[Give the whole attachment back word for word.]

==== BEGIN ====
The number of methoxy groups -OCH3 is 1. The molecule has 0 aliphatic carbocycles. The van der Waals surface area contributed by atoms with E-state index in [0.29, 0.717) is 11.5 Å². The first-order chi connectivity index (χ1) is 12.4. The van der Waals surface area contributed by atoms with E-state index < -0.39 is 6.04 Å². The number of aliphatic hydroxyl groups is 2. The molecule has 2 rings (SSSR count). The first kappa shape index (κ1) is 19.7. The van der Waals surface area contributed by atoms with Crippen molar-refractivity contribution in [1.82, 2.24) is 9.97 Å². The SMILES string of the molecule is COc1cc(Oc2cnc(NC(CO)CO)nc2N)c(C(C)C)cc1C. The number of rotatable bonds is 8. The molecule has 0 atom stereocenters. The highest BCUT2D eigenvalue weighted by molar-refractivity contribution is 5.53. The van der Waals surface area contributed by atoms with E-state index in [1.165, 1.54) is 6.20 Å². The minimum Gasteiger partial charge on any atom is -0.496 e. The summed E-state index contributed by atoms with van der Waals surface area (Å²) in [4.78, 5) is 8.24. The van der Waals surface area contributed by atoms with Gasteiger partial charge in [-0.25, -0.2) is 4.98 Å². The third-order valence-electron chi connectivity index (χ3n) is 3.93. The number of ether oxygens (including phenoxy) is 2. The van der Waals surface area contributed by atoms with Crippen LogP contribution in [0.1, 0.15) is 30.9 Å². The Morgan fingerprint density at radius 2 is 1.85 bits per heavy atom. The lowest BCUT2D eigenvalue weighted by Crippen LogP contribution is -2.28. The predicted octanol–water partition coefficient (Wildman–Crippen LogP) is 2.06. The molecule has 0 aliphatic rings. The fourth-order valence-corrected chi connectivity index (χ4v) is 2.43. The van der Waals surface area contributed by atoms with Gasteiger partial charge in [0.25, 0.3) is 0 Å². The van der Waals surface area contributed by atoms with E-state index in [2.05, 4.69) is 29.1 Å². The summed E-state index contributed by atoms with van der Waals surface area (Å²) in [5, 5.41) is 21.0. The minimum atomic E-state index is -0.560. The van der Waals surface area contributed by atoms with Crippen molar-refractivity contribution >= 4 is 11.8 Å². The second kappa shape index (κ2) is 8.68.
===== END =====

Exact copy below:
The number of methoxy groups -OCH3 is 1. The molecule has 0 aliphatic carbocycles. The van der Waals surface area contributed by atoms with E-state index in [0.29, 0.717) is 11.5 Å². The first-order chi connectivity index (χ1) is 12.4. The van der Waals surface area contributed by atoms with E-state index < -0.39 is 6.04 Å². The number of aliphatic hydroxyl groups is 2. The molecule has 2 rings (SSSR count). The first kappa shape index (κ1) is 19.7. The van der Waals surface area contributed by atoms with Crippen molar-refractivity contribution in [1.82, 2.24) is 9.97 Å². The SMILES string of the molecule is COc1cc(Oc2cnc(NC(CO)CO)nc2N)c(C(C)C)cc1C. The number of rotatable bonds is 8. The molecule has 0 atom stereocenters. The highest BCUT2D eigenvalue weighted by molar-refractivity contribution is 5.53. The van der Waals surface area contributed by atoms with E-state index in [1.165, 1.54) is 6.20 Å². The minimum Gasteiger partial charge on any atom is -0.496 e. The summed E-state index contributed by atoms with van der Waals surface area (Å²) in [4.78, 5) is 8.24. The van der Waals surface area contributed by atoms with Gasteiger partial charge in [-0.25, -0.2) is 4.98 Å². The third-order valence-electron chi connectivity index (χ3n) is 3.93. The number of ether oxygens (including phenoxy) is 2. The van der Waals surface area contributed by atoms with Crippen LogP contribution in [0.1, 0.15) is 30.9 Å². The Morgan fingerprint density at radius 2 is 1.85 bits per heavy atom. The lowest BCUT2D eigenvalue weighted by Crippen LogP contribution is -2.28. The predicted octanol–water partition coefficient (Wildman–Crippen LogP) is 2.06. The molecule has 0 aliphatic rings. The fourth-order valence-corrected chi connectivity index (χ4v) is 2.43. The van der Waals surface area contributed by atoms with Gasteiger partial charge in [0.25, 0.3) is 0 Å². The van der Waals surface area contributed by atoms with E-state index in [2.05, 4.69) is 29.1 Å². The summed E-state index contributed by atoms with van der Waals surface area (Å²) in [5, 5.41) is 21.0. The minimum atomic E-state index is -0.560. The van der Waals surface area contributed by atoms with Crippen molar-refractivity contribution >= 4 is 11.8 Å². The second kappa shape index (κ2) is 8.68.